1. The customer is the marketer

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Lisa Monks

Two-thirds of our marketing is occurring without us.

How do we get invited into the online and offline stories being told by our best customers? How do we help them do their job? Make the customer the hero of your marketing.

How do we create something so unmissable, cool and conversational that people cannot wait to talk about us and carry the story forward?

2. Show up

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Alan Hennessey

People don’t want to see photos of your president handing a check to the United Way. They want to see you involved in the community.

Don’t just lend a hand. be the hand. This is hard for the big companies to pull off so get out there and show your community love. Show up where your customers want to find you. Let them see how you care.

3. Be the brand

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Jon Ferrara

For a small business, the founder is normally the face of the company. This is a huge advantage in this marketing environment.

Great branding means building an emotional connection between what you do and your customers. Increasingly, that is a person, not a coupon or a product attribute.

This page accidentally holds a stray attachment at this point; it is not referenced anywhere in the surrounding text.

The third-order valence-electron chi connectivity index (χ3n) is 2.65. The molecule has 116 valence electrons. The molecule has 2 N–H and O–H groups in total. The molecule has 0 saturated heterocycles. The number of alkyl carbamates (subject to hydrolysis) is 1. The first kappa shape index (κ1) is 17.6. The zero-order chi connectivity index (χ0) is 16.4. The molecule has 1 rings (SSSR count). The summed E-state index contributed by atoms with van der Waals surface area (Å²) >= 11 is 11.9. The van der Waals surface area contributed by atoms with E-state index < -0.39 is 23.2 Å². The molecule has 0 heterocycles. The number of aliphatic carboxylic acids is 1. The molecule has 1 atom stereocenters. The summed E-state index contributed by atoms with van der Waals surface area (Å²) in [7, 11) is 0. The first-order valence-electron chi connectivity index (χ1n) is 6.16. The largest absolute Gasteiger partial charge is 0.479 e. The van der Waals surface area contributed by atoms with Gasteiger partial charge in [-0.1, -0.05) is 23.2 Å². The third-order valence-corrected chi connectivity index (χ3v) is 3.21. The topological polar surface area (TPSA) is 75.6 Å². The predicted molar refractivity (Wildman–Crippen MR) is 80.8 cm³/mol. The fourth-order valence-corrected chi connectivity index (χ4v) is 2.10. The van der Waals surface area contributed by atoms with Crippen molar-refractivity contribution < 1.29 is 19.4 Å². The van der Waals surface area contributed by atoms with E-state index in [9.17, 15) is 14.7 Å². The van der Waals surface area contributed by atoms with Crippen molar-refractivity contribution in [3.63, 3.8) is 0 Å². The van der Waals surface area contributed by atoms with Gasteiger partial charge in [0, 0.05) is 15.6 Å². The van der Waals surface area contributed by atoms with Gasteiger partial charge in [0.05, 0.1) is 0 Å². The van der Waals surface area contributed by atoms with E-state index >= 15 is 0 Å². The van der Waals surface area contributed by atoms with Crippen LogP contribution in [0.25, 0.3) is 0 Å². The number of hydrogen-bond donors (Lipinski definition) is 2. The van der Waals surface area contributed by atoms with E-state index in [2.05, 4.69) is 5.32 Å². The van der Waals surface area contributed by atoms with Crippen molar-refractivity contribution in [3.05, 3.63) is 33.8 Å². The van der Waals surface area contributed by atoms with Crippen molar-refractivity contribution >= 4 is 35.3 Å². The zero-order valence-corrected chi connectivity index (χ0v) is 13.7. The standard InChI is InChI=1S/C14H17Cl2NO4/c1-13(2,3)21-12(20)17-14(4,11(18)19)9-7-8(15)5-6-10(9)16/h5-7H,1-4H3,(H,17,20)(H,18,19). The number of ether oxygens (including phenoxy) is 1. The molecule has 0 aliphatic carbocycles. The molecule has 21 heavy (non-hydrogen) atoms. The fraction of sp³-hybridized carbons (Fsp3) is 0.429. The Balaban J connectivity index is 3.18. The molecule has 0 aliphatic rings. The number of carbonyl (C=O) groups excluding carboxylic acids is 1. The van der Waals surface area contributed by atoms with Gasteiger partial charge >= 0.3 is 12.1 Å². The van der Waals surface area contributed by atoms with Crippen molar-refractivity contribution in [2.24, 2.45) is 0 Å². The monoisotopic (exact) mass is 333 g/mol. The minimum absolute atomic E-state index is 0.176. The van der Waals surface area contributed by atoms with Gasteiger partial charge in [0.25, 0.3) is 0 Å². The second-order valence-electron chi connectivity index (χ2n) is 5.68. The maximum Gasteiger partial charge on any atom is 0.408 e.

Jon Ferrara, pictured here, is a role model for this idea. Jon is so gracious, generous, and accessible, that you can’t help but love his company, Nimble, because you simply love him. In everything he does, Jon puts his family, customers, and employees before his own interests.

My book KNOWN, teaches you how to build a strong personal brand in the digital age. This is an essential tactic in the Marketing Rebellion era!

4. Engineer “peak moments”

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Jessika Phillips

Build exciting, unexpected delights into mundane customer interactions. When you give people something to talk about, they will.

Jessika Phillips — that’s her in the blue suit in the front — engineers peak moments into every customer engagement and event. Somehow she has made Lima, Ohio, the summertime epicenter of the social media marketing world through her fun and inspiring event.